Don’t be afraid to take risks. Have faith! I'm not a religious or overly spiritual person, but you must trust that God (or the universe, if you prefer) will conspire to support you. Even without being pregnant, I’m sure many of you can relate to the trepidation of leaving a stable and great job with (and I’m not exaggerating) the most amazing co-workers to go somewhere new – even if new allowed me to pursue my passion.
Without the support of my mentors and especially my husband, it would have been very easy to cop out and stick with my existing job because of the comfort of knowing that my co-workers all had my back, I’d enjoy all my benefits and they all knew that when I called in sick or fell asleep at my desk, I was not being a slacker, I was just pregnant.
With waning energy, mood swings, back pains and all sorts of crazy afflictions, it’s hard, damn near impossible for a pregnant woman to be at her optimum. This is frustrating. I mean, who doesn’t want to put their best foot forward when starting a new role? I really had to come to grips with the fact that try as I might, I would not be the best version of myself starting this new job.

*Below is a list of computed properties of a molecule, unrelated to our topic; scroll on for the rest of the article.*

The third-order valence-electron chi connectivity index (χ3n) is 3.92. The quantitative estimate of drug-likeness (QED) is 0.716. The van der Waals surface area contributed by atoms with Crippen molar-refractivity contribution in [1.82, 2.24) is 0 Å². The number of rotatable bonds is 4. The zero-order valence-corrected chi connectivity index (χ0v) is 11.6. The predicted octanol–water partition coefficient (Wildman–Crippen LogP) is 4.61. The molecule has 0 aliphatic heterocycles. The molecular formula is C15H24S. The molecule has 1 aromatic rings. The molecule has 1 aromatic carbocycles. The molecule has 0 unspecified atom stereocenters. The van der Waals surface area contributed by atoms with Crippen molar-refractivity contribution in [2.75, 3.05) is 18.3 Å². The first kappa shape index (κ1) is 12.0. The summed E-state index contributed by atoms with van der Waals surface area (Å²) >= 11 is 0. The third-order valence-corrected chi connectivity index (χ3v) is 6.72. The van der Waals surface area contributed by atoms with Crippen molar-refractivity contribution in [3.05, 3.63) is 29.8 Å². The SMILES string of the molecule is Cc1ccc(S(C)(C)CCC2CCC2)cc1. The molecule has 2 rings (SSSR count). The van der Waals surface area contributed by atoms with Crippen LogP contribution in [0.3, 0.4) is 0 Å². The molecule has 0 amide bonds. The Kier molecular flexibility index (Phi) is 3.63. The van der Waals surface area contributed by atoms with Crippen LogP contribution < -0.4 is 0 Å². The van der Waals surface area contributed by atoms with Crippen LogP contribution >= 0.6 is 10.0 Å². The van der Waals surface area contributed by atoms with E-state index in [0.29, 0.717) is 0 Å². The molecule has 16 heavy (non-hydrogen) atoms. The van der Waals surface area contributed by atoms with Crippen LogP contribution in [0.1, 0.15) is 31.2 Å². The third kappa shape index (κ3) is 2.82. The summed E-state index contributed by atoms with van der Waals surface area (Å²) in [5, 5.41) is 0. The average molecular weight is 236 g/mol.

Do I move slower? Yes. Am I uncomfortable? Hell yes? Forgetful? Say hello to mommy brain. But I take comfort in the fact that it’s all temporary. As one of my mentors told me,
“When all else fails, just think about it, your body is the process of performing the greatest miracle on earth – creating a human being! Cut yourself some slack!”
Lastly, be confident and friendly! No one likes a grumpy co-worker, especially, a grumpy new co-worker. If you are confident, enthusiastic and happy about your pregnancy, then your new co-workers will feed off your energy. I've discovered that everyone (men especially) has a soft spot for pregnant women. You don't have to share your life story, but be as open and accommodating as you can.
I have also learnt that Jamaicans do not have much boundaries, so try not to make too much of a fuss when a new co-worker offers unsolicited advice, confidently declares the sex of the baby based on the shape or position of your tummy or even rub your tummy without permission. It’s all with good intentions. Most likely these are the same co-workers who will go the extra mile to make you comfortable. So, not being grumpy or stuck-up in a new environment will make life easier for everyone, especially you!
Have you ever changed jobs while pregnant? I’d love to hear more tips from you.